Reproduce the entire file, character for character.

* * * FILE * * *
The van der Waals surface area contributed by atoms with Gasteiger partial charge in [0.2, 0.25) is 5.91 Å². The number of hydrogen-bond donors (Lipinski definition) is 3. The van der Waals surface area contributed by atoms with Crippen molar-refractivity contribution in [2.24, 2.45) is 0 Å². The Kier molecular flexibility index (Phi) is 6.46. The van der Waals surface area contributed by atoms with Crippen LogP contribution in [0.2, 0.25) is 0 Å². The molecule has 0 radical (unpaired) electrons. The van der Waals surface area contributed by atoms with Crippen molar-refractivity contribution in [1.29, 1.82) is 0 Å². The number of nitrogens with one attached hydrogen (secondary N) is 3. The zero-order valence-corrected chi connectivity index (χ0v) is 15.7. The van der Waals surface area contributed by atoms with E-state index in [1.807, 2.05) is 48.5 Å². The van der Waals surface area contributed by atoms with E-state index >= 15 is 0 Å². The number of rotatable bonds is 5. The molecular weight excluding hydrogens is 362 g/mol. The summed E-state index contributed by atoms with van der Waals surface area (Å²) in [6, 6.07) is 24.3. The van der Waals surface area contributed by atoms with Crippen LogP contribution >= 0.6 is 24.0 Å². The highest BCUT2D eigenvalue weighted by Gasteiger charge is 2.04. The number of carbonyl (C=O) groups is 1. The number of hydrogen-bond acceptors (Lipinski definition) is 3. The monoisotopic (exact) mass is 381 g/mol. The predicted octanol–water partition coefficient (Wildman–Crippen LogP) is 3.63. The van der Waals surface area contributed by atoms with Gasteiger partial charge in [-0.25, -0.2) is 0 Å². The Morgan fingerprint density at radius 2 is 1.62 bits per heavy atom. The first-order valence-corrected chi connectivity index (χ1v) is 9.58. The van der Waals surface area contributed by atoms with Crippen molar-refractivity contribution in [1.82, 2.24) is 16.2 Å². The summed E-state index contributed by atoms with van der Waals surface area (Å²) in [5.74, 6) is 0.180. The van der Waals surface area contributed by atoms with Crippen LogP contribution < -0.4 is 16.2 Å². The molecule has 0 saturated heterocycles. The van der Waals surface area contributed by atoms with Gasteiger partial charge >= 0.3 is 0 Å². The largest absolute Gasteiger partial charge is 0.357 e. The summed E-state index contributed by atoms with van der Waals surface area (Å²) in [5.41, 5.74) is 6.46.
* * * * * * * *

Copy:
The van der Waals surface area contributed by atoms with Gasteiger partial charge in [0.2, 0.25) is 5.91 Å². The number of hydrogen-bond donors (Lipinski definition) is 3. The van der Waals surface area contributed by atoms with Crippen molar-refractivity contribution in [2.24, 2.45) is 0 Å². The Kier molecular flexibility index (Phi) is 6.46. The van der Waals surface area contributed by atoms with Crippen LogP contribution in [0.2, 0.25) is 0 Å². The molecule has 0 radical (unpaired) electrons. The van der Waals surface area contributed by atoms with Crippen molar-refractivity contribution in [1.29, 1.82) is 0 Å². The number of nitrogens with one attached hydrogen (secondary N) is 3. The zero-order valence-corrected chi connectivity index (χ0v) is 15.7. The van der Waals surface area contributed by atoms with E-state index in [1.807, 2.05) is 48.5 Å². The van der Waals surface area contributed by atoms with E-state index >= 15 is 0 Å². The number of rotatable bonds is 5. The molecular weight excluding hydrogens is 362 g/mol. The summed E-state index contributed by atoms with van der Waals surface area (Å²) in [6, 6.07) is 24.3. The van der Waals surface area contributed by atoms with Crippen LogP contribution >= 0.6 is 24.0 Å². The highest BCUT2D eigenvalue weighted by Gasteiger charge is 2.04. The number of carbonyl (C=O) groups is 1. The number of hydrogen-bond acceptors (Lipinski definition) is 3. The monoisotopic (exact) mass is 381 g/mol. The predicted octanol–water partition coefficient (Wildman–Crippen LogP) is 3.63. The van der Waals surface area contributed by atoms with Gasteiger partial charge in [-0.25, -0.2) is 0 Å². The Morgan fingerprint density at radius 2 is 1.62 bits per heavy atom. The first-order valence-corrected chi connectivity index (χ1v) is 9.58. The van der Waals surface area contributed by atoms with Crippen molar-refractivity contribution in [1.82, 2.24) is 16.2 Å². The summed E-state index contributed by atoms with van der Waals surface area (Å²) in [5.74, 6) is 0.180. The van der Waals surface area contributed by atoms with Crippen LogP contribution < -0.4 is 16.2 Å². The molecule has 0 saturated heterocycles. The van der Waals surface area contributed by atoms with Gasteiger partial charge >= 0.3 is 0 Å². The largest absolute Gasteiger partial charge is 0.357 e. The summed E-state index contributed by atoms with van der Waals surface area (Å²) in [5.41, 5.74) is 6.46.